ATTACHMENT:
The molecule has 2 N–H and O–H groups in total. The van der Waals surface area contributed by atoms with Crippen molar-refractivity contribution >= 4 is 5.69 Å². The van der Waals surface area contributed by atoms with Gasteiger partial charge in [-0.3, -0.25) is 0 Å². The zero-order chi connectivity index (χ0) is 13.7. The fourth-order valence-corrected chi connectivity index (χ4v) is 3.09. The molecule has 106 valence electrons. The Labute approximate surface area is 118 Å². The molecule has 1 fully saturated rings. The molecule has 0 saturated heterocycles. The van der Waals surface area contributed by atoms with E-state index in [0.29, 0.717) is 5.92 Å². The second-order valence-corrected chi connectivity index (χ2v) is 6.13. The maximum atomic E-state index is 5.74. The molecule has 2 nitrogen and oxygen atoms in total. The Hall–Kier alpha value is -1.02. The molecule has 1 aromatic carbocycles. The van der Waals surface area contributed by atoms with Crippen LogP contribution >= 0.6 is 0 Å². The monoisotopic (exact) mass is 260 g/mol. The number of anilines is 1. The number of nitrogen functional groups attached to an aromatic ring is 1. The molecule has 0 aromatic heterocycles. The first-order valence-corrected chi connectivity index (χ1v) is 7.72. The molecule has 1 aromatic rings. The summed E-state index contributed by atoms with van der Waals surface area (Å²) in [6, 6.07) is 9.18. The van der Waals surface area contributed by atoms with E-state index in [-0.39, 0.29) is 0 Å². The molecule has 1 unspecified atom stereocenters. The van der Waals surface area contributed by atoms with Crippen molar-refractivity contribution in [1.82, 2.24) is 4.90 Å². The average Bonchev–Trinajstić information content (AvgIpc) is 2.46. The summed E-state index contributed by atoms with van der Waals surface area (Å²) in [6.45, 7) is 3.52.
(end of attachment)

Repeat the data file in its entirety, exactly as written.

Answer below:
The molecule has 2 N–H and O–H groups in total. The van der Waals surface area contributed by atoms with Crippen molar-refractivity contribution >= 4 is 5.69 Å². The van der Waals surface area contributed by atoms with Gasteiger partial charge in [-0.3, -0.25) is 0 Å². The zero-order chi connectivity index (χ0) is 13.7. The fourth-order valence-corrected chi connectivity index (χ4v) is 3.09. The molecule has 106 valence electrons. The Labute approximate surface area is 118 Å². The molecule has 1 fully saturated rings. The molecule has 0 saturated heterocycles. The van der Waals surface area contributed by atoms with E-state index in [0.29, 0.717) is 5.92 Å². The second-order valence-corrected chi connectivity index (χ2v) is 6.13. The maximum atomic E-state index is 5.74. The molecule has 2 nitrogen and oxygen atoms in total. The Hall–Kier alpha value is -1.02. The molecule has 1 aromatic carbocycles. The van der Waals surface area contributed by atoms with Crippen LogP contribution >= 0.6 is 0 Å². The monoisotopic (exact) mass is 260 g/mol. The number of anilines is 1. The number of nitrogen functional groups attached to an aromatic ring is 1. The molecule has 0 aromatic heterocycles. The first-order valence-corrected chi connectivity index (χ1v) is 7.72. The molecule has 1 aromatic rings. The summed E-state index contributed by atoms with van der Waals surface area (Å²) in [6, 6.07) is 9.18. The van der Waals surface area contributed by atoms with E-state index in [-0.39, 0.29) is 0 Å². The molecule has 1 unspecified atom stereocenters. The van der Waals surface area contributed by atoms with Crippen molar-refractivity contribution in [1.82, 2.24) is 4.90 Å². The average Bonchev–Trinajstić information content (AvgIpc) is 2.46. The summed E-state index contributed by atoms with van der Waals surface area (Å²) in [6.45, 7) is 3.52.